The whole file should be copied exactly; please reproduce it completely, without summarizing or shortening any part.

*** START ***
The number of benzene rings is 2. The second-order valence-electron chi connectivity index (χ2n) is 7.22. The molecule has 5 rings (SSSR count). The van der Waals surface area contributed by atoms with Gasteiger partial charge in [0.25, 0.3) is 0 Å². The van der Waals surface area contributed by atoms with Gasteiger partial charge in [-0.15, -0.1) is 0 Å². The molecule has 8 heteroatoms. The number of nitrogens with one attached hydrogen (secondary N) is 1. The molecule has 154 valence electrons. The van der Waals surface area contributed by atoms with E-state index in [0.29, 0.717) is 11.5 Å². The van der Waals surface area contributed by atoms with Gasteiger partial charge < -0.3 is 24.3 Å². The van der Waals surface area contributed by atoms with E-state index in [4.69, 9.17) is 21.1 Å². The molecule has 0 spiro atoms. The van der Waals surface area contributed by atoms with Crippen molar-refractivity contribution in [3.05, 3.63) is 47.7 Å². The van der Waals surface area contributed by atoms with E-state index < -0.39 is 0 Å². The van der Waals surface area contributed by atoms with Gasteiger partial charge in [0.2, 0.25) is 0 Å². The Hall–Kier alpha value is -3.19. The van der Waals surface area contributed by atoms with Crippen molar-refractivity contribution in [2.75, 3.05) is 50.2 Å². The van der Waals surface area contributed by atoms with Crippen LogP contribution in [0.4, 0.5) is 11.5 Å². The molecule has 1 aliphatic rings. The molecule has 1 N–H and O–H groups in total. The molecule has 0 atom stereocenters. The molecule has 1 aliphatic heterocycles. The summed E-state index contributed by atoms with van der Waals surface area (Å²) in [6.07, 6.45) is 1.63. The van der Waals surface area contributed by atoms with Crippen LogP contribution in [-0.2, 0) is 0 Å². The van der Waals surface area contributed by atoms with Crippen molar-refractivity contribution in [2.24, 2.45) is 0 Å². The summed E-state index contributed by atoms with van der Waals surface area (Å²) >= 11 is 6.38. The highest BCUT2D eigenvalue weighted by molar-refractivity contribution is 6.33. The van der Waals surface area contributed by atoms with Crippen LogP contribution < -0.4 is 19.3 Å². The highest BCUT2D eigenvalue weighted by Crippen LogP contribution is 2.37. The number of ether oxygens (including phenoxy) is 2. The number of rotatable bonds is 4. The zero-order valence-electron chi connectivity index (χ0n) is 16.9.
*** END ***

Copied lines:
The number of benzene rings is 2. The second-order valence-electron chi connectivity index (χ2n) is 7.22. The molecule has 5 rings (SSSR count). The van der Waals surface area contributed by atoms with Gasteiger partial charge in [0.25, 0.3) is 0 Å². The van der Waals surface area contributed by atoms with Gasteiger partial charge in [-0.15, -0.1) is 0 Å². The molecule has 8 heteroatoms. The number of nitrogens with one attached hydrogen (secondary N) is 1. The molecule has 154 valence electrons. The van der Waals surface area contributed by atoms with E-state index in [0.29, 0.717) is 11.5 Å². The van der Waals surface area contributed by atoms with Gasteiger partial charge < -0.3 is 24.3 Å². The van der Waals surface area contributed by atoms with E-state index in [4.69, 9.17) is 21.1 Å². The molecule has 0 spiro atoms. The van der Waals surface area contributed by atoms with Crippen molar-refractivity contribution in [3.05, 3.63) is 47.7 Å². The van der Waals surface area contributed by atoms with E-state index < -0.39 is 0 Å². The van der Waals surface area contributed by atoms with Gasteiger partial charge in [0.2, 0.25) is 0 Å². The Hall–Kier alpha value is -3.19. The van der Waals surface area contributed by atoms with Crippen molar-refractivity contribution in [2.75, 3.05) is 50.2 Å². The van der Waals surface area contributed by atoms with Crippen LogP contribution in [0.4, 0.5) is 11.5 Å². The molecule has 1 aliphatic rings. The molecule has 1 N–H and O–H groups in total. The molecule has 0 atom stereocenters. The molecule has 1 aliphatic heterocycles. The summed E-state index contributed by atoms with van der Waals surface area (Å²) in [6.07, 6.45) is 1.63. The van der Waals surface area contributed by atoms with Crippen LogP contribution in [-0.2, 0) is 0 Å². The van der Waals surface area contributed by atoms with Crippen molar-refractivity contribution in [2.24, 2.45) is 0 Å². The summed E-state index contributed by atoms with van der Waals surface area (Å²) >= 11 is 6.38. The highest BCUT2D eigenvalue weighted by molar-refractivity contribution is 6.33. The van der Waals surface area contributed by atoms with Crippen LogP contribution < -0.4 is 19.3 Å². The highest BCUT2D eigenvalue weighted by Crippen LogP contribution is 2.37. The number of ether oxygens (including phenoxy) is 2. The number of rotatable bonds is 4. The zero-order valence-electron chi connectivity index (χ0n) is 16.9.